Keto Carb Limit: How Many Carbs Can You Eat on Keto?

Keto Foods

Keto is a dieting approach that centers on drastically reducing your carbohydrate intake and replacing it with healthy fats and calculated protein.

For some people, the idea of following a keto carb limit can seem daunting. However, it doesn't have to be this way.

If you're considering starting this journey but aren't sure what to expect, or what you'll need to give up, read on.

Today, we're taking a closer look at the role that carbohydrates play in the keto diet and how you can best manage yours.

Ready to learn more? Let's get started!

Understanding the Role of Carbs


Along with protein and fat, carbohydrates are a macronutrient. Particularly Fat and Carb macros provide your body with the energy it needs to get through the day.

There are two different kinds of carbs present in your food. These include:

  • Starches
  • Sugars

Before we dive into the kinds and amounts of carbs you can have on the keto diet, it's important to know how to distinguish between these two groups. Let's take a closer look.


Starches are long chains of individual glucose (sugar) units linked together.

Though they don't usually taste sweet, your body still treats them like the sugar chains they are. This means that as your gut digests a starch, your body absorbs all of it into your blood as pure glucose. In turn, this raises your blood sugar levels.

Some examples of foods with a high starch content include:

  • Potatoes
  • Rice
  • Bread
  • Pasta
  • Cereal


Sugars are comprised of chains that aren't nearly as long as starches. In some cases, they're only a single molecule of glucose or fructose! When it comes to your diet, sugars usually consist of two sugar molecules linked together.

The two combinations include:

  • Glucose + Fructose = Sucrose
  • Galactose + Glucose = Lactose

You can find natural sugar in some whole foods, specifically plants and dairy products. In addition, vegetables, nuts, and seeds will often contain small amounts of sugar.

While some of these items (ie: root vegetables) might have a marginally sweet flavor, most aren't as sugary as you'd expect them to be.

On the other hand, that spike of sweetness that most of us associate with sugar is often in the form of added sugar, mostly present in processed and packaged food.


Added to food to give it a touch of sweetness, these added sugars include:

  • Refined white sugar
  • All other sugars (e.g. brown sugar, raw sugar, beet sugar, turbinado sugar)
  • Dextrose
  • High-fructose corn syrup
  • Maple syrup
  • Molasses
  • Honey
  • Agave nectar

How Does My Body Use Carbs?

After you've eaten and digested carbohydrates, all of the cells in your body can use glucose as an energy source. This includes those in your muscles, brain, and heart.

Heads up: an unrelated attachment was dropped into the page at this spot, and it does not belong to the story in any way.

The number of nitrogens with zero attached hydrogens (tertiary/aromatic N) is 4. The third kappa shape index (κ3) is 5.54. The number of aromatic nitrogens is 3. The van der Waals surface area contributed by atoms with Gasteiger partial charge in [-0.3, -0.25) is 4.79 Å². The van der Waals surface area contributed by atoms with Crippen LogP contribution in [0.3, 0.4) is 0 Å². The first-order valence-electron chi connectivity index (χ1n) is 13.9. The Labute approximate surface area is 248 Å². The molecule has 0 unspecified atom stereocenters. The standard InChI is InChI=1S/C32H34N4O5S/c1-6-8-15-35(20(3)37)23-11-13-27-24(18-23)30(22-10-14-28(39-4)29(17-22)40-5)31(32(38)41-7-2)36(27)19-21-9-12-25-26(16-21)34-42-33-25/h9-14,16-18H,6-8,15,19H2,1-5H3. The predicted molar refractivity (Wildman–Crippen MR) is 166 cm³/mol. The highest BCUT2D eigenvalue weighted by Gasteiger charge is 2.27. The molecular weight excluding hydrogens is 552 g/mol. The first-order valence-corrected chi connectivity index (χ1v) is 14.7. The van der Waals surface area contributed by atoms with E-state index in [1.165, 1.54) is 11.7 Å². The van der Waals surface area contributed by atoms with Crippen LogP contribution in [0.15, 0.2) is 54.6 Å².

If any of those cells don't immediately need glucose, your body stores it in your liver and muscles in a form called glycogen. The only issue? There's only a limited amount of glycogen it can store.

Once all of your designated glycogen storage sites are filled to capacity, any extra glucose created when excess carbohydrates break down is converted to fat, which is then stored in your body.

Saved as Fat

Why Should I Restrict My Carb Intake?

Many recent diet movements, including the keto diet, focus on limiting the number of carbohydrates you consume on a regular basis.


When your body doesn't have an adequate amount of carbs to burn for energy, it will burn fat instead, creating substances called ketones that it uses for fuel.

There are several health benefits to this approach, especially if you're a diabetic trying to monitor your blood sugar levels or someone looking to begin a weight-loss journey.

Testing Glucose

When you adopt a low-carb diet, a few of the benefits you'll reap include:

  • Lower insulin and blood sugar levels
  • The eventual elimination of carbohydrate cravings
  • The reduction or elimination of sugar cravings
  • More robust appetite control
  • Improved risk factors for heart disease
  • Help irritable bowel syndrome, indigestion, reflux, and other digestive issues
  • Improved mental clarity
  • Lower blood pressure
  • Improvements in skin and complexion

Do I Need Any Carbs?

Technically, your body doesn't require carbohydrates to function properly.

When you restrict carbs, your body makes a shift and begins using fat and ketones as its main energy source rather than sugar. For most of your body, ketones or fatty acids can serve as ideal fuel sources.

While there are a few parts of your body, including your red blood cells, kidneys and a portion of your brain, that can run only on glucose, your body takes care of this.

Even if you don't consume a single carb, your internal system can still create the glucose that these areas depend on to thrive.

How is this possible?

Your liver is capable of converting amino acids (present in protein) and glycerol (present in fatty acids) into valuable glucose through a process called gluconeogenesis.


This could explain why protein contains nine essential amino acids and there are also two essential fatty acids, but there are no "essential" carbohydrates! However, your doctor will likely recommend against eliminating carbs from your diet altogether.

In addition, restricting yourself to a zero-carb diet can lead to frustration and resentment, which could derail your health goals. Keeping your carb intake within the required limits means enjoying a wider range of foods to make this lifestyle as sustainable as possible.

Keto-Friendly Carbs to Try

Now that you know what carbs are and how your body uses them, let's get into the fun part! What are some of the best carbs to eat on a keto or low-carb diet?